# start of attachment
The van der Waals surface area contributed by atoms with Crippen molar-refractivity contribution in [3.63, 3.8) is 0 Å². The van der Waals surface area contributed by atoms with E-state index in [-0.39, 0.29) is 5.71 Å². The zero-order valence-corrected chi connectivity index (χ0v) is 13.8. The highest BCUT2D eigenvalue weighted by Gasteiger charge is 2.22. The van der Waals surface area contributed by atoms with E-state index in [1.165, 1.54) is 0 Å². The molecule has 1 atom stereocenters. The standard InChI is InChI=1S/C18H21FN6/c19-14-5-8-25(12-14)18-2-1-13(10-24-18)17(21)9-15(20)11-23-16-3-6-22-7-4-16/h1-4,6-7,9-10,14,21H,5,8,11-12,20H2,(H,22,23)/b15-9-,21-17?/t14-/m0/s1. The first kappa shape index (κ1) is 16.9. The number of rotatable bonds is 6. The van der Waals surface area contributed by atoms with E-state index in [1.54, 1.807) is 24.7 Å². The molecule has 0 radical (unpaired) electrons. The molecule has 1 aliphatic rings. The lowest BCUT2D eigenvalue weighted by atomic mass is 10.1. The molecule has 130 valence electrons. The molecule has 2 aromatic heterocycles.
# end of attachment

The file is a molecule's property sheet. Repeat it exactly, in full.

The van der Waals surface area contributed by atoms with Crippen molar-refractivity contribution in [3.63, 3.8) is 0 Å². The van der Waals surface area contributed by atoms with E-state index in [-0.39, 0.29) is 5.71 Å². The zero-order valence-corrected chi connectivity index (χ0v) is 13.8. The highest BCUT2D eigenvalue weighted by Gasteiger charge is 2.22. The van der Waals surface area contributed by atoms with E-state index in [1.165, 1.54) is 0 Å². The molecule has 1 atom stereocenters. The standard InChI is InChI=1S/C18H21FN6/c19-14-5-8-25(12-14)18-2-1-13(10-24-18)17(21)9-15(20)11-23-16-3-6-22-7-4-16/h1-4,6-7,9-10,14,21H,5,8,11-12,20H2,(H,22,23)/b15-9-,21-17?/t14-/m0/s1. The first kappa shape index (κ1) is 16.9. The number of rotatable bonds is 6. The van der Waals surface area contributed by atoms with E-state index in [1.54, 1.807) is 24.7 Å². The molecule has 0 radical (unpaired) electrons. The molecule has 1 aliphatic rings. The lowest BCUT2D eigenvalue weighted by atomic mass is 10.1. The molecule has 130 valence electrons. The molecule has 2 aromatic heterocycles.